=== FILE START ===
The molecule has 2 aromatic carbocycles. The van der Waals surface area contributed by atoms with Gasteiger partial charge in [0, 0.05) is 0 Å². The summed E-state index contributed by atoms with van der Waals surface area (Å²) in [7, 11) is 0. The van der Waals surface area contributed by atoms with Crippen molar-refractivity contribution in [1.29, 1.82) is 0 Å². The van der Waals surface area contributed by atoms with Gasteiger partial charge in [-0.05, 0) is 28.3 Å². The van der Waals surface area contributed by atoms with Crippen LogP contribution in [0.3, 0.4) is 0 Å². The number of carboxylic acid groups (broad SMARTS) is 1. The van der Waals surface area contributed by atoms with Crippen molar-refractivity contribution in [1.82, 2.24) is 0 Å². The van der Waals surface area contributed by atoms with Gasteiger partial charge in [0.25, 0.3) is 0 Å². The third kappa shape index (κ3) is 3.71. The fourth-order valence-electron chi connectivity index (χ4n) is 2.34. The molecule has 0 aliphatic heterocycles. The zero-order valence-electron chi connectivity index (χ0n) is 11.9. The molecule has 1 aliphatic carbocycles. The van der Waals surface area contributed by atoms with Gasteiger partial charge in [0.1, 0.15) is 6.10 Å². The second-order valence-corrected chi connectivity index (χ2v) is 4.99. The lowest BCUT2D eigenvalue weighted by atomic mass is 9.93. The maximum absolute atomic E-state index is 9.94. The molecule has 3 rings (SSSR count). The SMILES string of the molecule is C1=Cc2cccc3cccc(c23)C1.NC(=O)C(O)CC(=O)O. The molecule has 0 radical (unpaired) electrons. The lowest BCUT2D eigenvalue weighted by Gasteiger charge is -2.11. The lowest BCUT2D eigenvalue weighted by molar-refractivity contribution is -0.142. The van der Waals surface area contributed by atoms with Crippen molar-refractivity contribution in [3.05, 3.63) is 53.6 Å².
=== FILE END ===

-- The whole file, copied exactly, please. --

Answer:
The molecule has 2 aromatic carbocycles. The van der Waals surface area contributed by atoms with Gasteiger partial charge in [0, 0.05) is 0 Å². The summed E-state index contributed by atoms with van der Waals surface area (Å²) in [7, 11) is 0. The van der Waals surface area contributed by atoms with Crippen molar-refractivity contribution in [1.29, 1.82) is 0 Å². The van der Waals surface area contributed by atoms with Gasteiger partial charge in [-0.05, 0) is 28.3 Å². The van der Waals surface area contributed by atoms with Crippen LogP contribution in [0.3, 0.4) is 0 Å². The number of carboxylic acid groups (broad SMARTS) is 1. The van der Waals surface area contributed by atoms with Crippen molar-refractivity contribution in [1.82, 2.24) is 0 Å². The van der Waals surface area contributed by atoms with Gasteiger partial charge in [0.25, 0.3) is 0 Å². The third kappa shape index (κ3) is 3.71. The fourth-order valence-electron chi connectivity index (χ4n) is 2.34. The molecule has 0 aliphatic heterocycles. The zero-order valence-electron chi connectivity index (χ0n) is 11.9. The molecule has 1 aliphatic carbocycles. The van der Waals surface area contributed by atoms with Gasteiger partial charge in [0.1, 0.15) is 6.10 Å². The second-order valence-corrected chi connectivity index (χ2v) is 4.99. The lowest BCUT2D eigenvalue weighted by atomic mass is 9.93. The maximum absolute atomic E-state index is 9.94. The molecule has 3 rings (SSSR count). The SMILES string of the molecule is C1=Cc2cccc3cccc(c23)C1.NC(=O)C(O)CC(=O)O. The molecule has 0 radical (unpaired) electrons. The lowest BCUT2D eigenvalue weighted by Gasteiger charge is -2.11. The lowest BCUT2D eigenvalue weighted by molar-refractivity contribution is -0.142. The van der Waals surface area contributed by atoms with Crippen molar-refractivity contribution in [3.05, 3.63) is 53.6 Å².